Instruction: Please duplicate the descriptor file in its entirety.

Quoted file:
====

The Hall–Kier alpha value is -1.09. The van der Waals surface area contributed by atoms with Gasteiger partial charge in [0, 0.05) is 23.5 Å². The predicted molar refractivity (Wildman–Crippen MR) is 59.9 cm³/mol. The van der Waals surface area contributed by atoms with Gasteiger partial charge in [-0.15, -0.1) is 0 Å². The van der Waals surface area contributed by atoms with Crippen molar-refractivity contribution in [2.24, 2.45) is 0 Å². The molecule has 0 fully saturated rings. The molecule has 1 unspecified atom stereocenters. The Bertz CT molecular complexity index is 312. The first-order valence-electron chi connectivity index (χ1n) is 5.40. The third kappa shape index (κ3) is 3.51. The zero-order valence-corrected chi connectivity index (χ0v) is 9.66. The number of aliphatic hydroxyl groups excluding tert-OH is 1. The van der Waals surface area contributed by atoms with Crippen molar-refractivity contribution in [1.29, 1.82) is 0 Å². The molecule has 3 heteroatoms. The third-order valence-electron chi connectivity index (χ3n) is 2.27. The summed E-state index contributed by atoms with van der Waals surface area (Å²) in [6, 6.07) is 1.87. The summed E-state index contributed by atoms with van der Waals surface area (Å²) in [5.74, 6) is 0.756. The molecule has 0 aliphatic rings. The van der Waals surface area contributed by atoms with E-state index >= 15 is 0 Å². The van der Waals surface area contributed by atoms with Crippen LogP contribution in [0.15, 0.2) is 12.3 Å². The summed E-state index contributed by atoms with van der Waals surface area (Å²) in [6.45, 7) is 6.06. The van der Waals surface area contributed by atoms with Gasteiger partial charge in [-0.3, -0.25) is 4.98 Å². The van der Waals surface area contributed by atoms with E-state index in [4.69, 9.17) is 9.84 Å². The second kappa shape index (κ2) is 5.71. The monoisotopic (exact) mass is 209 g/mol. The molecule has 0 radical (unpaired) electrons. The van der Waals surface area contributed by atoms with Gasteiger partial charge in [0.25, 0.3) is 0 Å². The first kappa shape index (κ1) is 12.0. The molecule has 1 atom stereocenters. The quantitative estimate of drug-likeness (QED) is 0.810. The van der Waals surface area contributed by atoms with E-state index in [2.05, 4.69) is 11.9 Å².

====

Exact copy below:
The Hall–Kier alpha value is -1.09. The van der Waals surface area contributed by atoms with Gasteiger partial charge in [0, 0.05) is 23.5 Å². The predicted molar refractivity (Wildman–Crippen MR) is 59.9 cm³/mol. The van der Waals surface area contributed by atoms with Gasteiger partial charge in [-0.15, -0.1) is 0 Å². The van der Waals surface area contributed by atoms with Crippen molar-refractivity contribution in [2.24, 2.45) is 0 Å². The molecule has 0 fully saturated rings. The molecule has 1 unspecified atom stereocenters. The Bertz CT molecular complexity index is 312. The first-order valence-electron chi connectivity index (χ1n) is 5.40. The third kappa shape index (κ3) is 3.51. The zero-order valence-corrected chi connectivity index (χ0v) is 9.66. The number of aliphatic hydroxyl groups excluding tert-OH is 1. The van der Waals surface area contributed by atoms with Crippen molar-refractivity contribution in [1.29, 1.82) is 0 Å². The molecule has 3 heteroatoms. The third-order valence-electron chi connectivity index (χ3n) is 2.27. The summed E-state index contributed by atoms with van der Waals surface area (Å²) in [6, 6.07) is 1.87. The summed E-state index contributed by atoms with van der Waals surface area (Å²) in [5.74, 6) is 0.756. The molecule has 0 aliphatic rings. The van der Waals surface area contributed by atoms with E-state index >= 15 is 0 Å². The van der Waals surface area contributed by atoms with Crippen LogP contribution in [0.15, 0.2) is 12.3 Å². The summed E-state index contributed by atoms with van der Waals surface area (Å²) in [6.45, 7) is 6.06. The van der Waals surface area contributed by atoms with Gasteiger partial charge in [-0.3, -0.25) is 4.98 Å². The van der Waals surface area contributed by atoms with E-state index in [4.69, 9.17) is 9.84 Å². The second kappa shape index (κ2) is 5.71. The monoisotopic (exact) mass is 209 g/mol. The molecule has 0 radical (unpaired) electrons. The van der Waals surface area contributed by atoms with Gasteiger partial charge in [0.25, 0.3) is 0 Å². The first kappa shape index (κ1) is 12.0. The molecule has 1 atom stereocenters. The quantitative estimate of drug-likeness (QED) is 0.810. The van der Waals surface area contributed by atoms with E-state index in [2.05, 4.69) is 11.9 Å².